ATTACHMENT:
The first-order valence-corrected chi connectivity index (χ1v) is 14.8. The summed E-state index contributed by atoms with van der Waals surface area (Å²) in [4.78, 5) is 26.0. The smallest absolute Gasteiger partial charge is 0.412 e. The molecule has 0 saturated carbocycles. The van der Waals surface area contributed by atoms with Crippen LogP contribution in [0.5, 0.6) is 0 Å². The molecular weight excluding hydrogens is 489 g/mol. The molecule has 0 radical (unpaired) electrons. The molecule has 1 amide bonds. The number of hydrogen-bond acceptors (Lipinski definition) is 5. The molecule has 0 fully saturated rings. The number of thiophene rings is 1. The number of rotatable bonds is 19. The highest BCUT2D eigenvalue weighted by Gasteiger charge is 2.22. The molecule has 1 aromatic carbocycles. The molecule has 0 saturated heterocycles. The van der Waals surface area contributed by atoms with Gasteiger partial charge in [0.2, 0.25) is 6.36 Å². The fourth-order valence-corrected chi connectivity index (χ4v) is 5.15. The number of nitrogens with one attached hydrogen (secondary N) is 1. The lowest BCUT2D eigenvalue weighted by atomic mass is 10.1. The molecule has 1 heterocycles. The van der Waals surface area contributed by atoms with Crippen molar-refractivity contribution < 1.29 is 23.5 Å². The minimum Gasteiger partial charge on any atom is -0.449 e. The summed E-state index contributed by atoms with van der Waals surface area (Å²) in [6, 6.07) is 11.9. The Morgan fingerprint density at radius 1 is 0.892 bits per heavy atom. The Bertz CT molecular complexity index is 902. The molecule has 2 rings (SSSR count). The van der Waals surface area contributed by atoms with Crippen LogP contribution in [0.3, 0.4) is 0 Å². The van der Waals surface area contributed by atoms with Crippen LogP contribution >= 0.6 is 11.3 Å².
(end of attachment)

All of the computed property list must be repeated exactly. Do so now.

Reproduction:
The first-order valence-corrected chi connectivity index (χ1v) is 14.8. The summed E-state index contributed by atoms with van der Waals surface area (Å²) in [4.78, 5) is 26.0. The smallest absolute Gasteiger partial charge is 0.412 e. The molecule has 0 saturated carbocycles. The van der Waals surface area contributed by atoms with Crippen LogP contribution in [0.5, 0.6) is 0 Å². The molecular weight excluding hydrogens is 489 g/mol. The molecule has 0 radical (unpaired) electrons. The molecule has 1 amide bonds. The number of hydrogen-bond acceptors (Lipinski definition) is 5. The molecule has 0 fully saturated rings. The number of thiophene rings is 1. The number of rotatable bonds is 19. The highest BCUT2D eigenvalue weighted by Gasteiger charge is 2.22. The molecule has 1 aromatic carbocycles. The molecule has 0 saturated heterocycles. The van der Waals surface area contributed by atoms with Gasteiger partial charge in [0.2, 0.25) is 6.36 Å². The fourth-order valence-corrected chi connectivity index (χ4v) is 5.15. The number of nitrogens with one attached hydrogen (secondary N) is 1. The lowest BCUT2D eigenvalue weighted by atomic mass is 10.1. The molecule has 1 heterocycles. The van der Waals surface area contributed by atoms with Crippen molar-refractivity contribution < 1.29 is 23.5 Å². The minimum Gasteiger partial charge on any atom is -0.449 e. The summed E-state index contributed by atoms with van der Waals surface area (Å²) in [6, 6.07) is 11.9. The Morgan fingerprint density at radius 1 is 0.892 bits per heavy atom. The Bertz CT molecular complexity index is 902. The molecule has 2 rings (SSSR count). The van der Waals surface area contributed by atoms with Crippen LogP contribution in [0.3, 0.4) is 0 Å². The van der Waals surface area contributed by atoms with Crippen LogP contribution >= 0.6 is 11.3 Å².